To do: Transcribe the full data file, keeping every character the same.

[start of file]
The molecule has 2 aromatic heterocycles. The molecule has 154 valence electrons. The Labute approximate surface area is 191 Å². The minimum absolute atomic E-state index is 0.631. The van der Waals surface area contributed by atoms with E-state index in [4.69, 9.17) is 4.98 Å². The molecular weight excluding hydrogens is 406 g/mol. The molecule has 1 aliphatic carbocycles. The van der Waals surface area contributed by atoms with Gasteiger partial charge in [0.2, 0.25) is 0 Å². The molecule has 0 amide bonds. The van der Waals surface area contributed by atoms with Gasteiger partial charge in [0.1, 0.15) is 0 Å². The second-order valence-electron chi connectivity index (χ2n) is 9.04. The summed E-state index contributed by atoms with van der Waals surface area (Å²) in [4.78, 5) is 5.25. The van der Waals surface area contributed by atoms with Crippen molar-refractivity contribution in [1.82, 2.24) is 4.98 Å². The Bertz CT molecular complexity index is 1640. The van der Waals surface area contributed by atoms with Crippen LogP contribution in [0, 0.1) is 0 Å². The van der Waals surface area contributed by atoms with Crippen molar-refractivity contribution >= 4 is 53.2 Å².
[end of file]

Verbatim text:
The molecule has 2 aromatic heterocycles. The molecule has 154 valence electrons. The Labute approximate surface area is 191 Å². The minimum absolute atomic E-state index is 0.631. The van der Waals surface area contributed by atoms with E-state index in [4.69, 9.17) is 4.98 Å². The molecular weight excluding hydrogens is 406 g/mol. The molecule has 1 aliphatic carbocycles. The van der Waals surface area contributed by atoms with Gasteiger partial charge in [0.2, 0.25) is 0 Å². The molecule has 0 amide bonds. The van der Waals surface area contributed by atoms with Gasteiger partial charge in [0.1, 0.15) is 0 Å². The second-order valence-electron chi connectivity index (χ2n) is 9.04. The summed E-state index contributed by atoms with van der Waals surface area (Å²) in [4.78, 5) is 5.25. The van der Waals surface area contributed by atoms with Crippen molar-refractivity contribution in [1.82, 2.24) is 4.98 Å². The Bertz CT molecular complexity index is 1640. The van der Waals surface area contributed by atoms with Crippen LogP contribution in [0, 0.1) is 0 Å². The van der Waals surface area contributed by atoms with Crippen molar-refractivity contribution >= 4 is 53.2 Å².